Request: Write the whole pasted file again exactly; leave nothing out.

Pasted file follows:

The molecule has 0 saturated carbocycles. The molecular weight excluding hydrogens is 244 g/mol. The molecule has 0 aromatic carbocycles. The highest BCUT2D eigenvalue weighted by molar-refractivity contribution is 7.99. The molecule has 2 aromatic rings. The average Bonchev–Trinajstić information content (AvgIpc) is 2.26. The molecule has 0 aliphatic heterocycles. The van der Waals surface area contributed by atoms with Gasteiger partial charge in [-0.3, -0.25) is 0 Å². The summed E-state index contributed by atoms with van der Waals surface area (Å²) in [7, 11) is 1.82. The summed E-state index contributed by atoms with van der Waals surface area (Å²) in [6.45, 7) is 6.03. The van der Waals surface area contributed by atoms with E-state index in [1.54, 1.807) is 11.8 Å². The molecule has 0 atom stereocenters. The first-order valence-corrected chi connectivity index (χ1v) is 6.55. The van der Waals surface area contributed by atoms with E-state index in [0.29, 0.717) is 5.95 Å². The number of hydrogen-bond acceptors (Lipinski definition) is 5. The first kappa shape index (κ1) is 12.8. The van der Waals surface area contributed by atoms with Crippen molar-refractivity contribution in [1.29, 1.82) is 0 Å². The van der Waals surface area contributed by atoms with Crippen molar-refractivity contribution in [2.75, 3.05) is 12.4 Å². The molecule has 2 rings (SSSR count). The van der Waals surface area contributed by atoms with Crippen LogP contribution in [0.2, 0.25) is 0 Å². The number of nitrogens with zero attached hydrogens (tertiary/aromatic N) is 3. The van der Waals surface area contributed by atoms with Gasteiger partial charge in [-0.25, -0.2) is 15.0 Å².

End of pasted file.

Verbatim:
The molecule has 0 saturated carbocycles. The molecular weight excluding hydrogens is 244 g/mol. The molecule has 0 aromatic carbocycles. The highest BCUT2D eigenvalue weighted by molar-refractivity contribution is 7.99. The molecule has 2 aromatic rings. The average Bonchev–Trinajstić information content (AvgIpc) is 2.26. The molecule has 0 aliphatic heterocycles. The van der Waals surface area contributed by atoms with Gasteiger partial charge in [-0.3, -0.25) is 0 Å². The summed E-state index contributed by atoms with van der Waals surface area (Å²) in [7, 11) is 1.82. The summed E-state index contributed by atoms with van der Waals surface area (Å²) in [6.45, 7) is 6.03. The van der Waals surface area contributed by atoms with E-state index in [1.54, 1.807) is 11.8 Å². The molecule has 0 atom stereocenters. The first-order valence-corrected chi connectivity index (χ1v) is 6.55. The van der Waals surface area contributed by atoms with E-state index in [0.29, 0.717) is 5.95 Å². The number of hydrogen-bond acceptors (Lipinski definition) is 5. The first kappa shape index (κ1) is 12.8. The van der Waals surface area contributed by atoms with Crippen molar-refractivity contribution in [1.29, 1.82) is 0 Å². The van der Waals surface area contributed by atoms with Crippen molar-refractivity contribution in [2.75, 3.05) is 12.4 Å². The molecule has 2 rings (SSSR count). The van der Waals surface area contributed by atoms with Crippen LogP contribution in [0.2, 0.25) is 0 Å². The number of nitrogens with zero attached hydrogens (tertiary/aromatic N) is 3. The van der Waals surface area contributed by atoms with Gasteiger partial charge in [-0.25, -0.2) is 15.0 Å².